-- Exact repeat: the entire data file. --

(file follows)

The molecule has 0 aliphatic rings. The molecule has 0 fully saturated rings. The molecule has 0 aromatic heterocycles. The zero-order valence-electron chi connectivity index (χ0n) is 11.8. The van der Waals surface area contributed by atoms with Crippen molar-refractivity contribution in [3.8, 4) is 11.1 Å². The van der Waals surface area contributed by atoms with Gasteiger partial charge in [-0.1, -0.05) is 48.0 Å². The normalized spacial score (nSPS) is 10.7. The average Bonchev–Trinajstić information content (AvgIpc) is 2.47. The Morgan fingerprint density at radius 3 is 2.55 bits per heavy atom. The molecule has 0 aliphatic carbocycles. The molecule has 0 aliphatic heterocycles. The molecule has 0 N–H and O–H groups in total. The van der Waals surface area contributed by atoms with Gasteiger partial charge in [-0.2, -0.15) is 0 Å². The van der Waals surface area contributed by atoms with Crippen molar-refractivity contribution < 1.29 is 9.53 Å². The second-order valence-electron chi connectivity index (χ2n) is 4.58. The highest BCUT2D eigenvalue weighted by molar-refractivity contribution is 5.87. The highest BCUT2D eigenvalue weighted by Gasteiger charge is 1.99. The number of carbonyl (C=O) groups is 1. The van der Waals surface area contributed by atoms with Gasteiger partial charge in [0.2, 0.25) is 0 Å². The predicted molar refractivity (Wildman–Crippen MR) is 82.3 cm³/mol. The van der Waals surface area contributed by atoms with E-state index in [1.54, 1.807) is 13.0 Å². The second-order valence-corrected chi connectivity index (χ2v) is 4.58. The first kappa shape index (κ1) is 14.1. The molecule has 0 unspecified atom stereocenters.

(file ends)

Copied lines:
The molecule has 0 aliphatic rings. The molecule has 0 fully saturated rings. The molecule has 0 aromatic heterocycles. The zero-order valence-electron chi connectivity index (χ0n) is 11.8. The van der Waals surface area contributed by atoms with Crippen molar-refractivity contribution in [3.8, 4) is 11.1 Å². The van der Waals surface area contributed by atoms with Gasteiger partial charge in [-0.1, -0.05) is 48.0 Å². The normalized spacial score (nSPS) is 10.7. The average Bonchev–Trinajstić information content (AvgIpc) is 2.47. The Morgan fingerprint density at radius 3 is 2.55 bits per heavy atom. The molecule has 0 aliphatic carbocycles. The molecule has 0 aliphatic heterocycles. The molecule has 0 N–H and O–H groups in total. The van der Waals surface area contributed by atoms with Gasteiger partial charge in [-0.2, -0.15) is 0 Å². The van der Waals surface area contributed by atoms with Crippen molar-refractivity contribution < 1.29 is 9.53 Å². The second-order valence-electron chi connectivity index (χ2n) is 4.58. The highest BCUT2D eigenvalue weighted by molar-refractivity contribution is 5.87. The highest BCUT2D eigenvalue weighted by Gasteiger charge is 1.99. The number of carbonyl (C=O) groups is 1. The van der Waals surface area contributed by atoms with Gasteiger partial charge in [0.2, 0.25) is 0 Å². The predicted molar refractivity (Wildman–Crippen MR) is 82.3 cm³/mol. The van der Waals surface area contributed by atoms with E-state index in [1.54, 1.807) is 13.0 Å². The second-order valence-corrected chi connectivity index (χ2v) is 4.58. The first kappa shape index (κ1) is 14.1. The molecule has 0 unspecified atom stereocenters.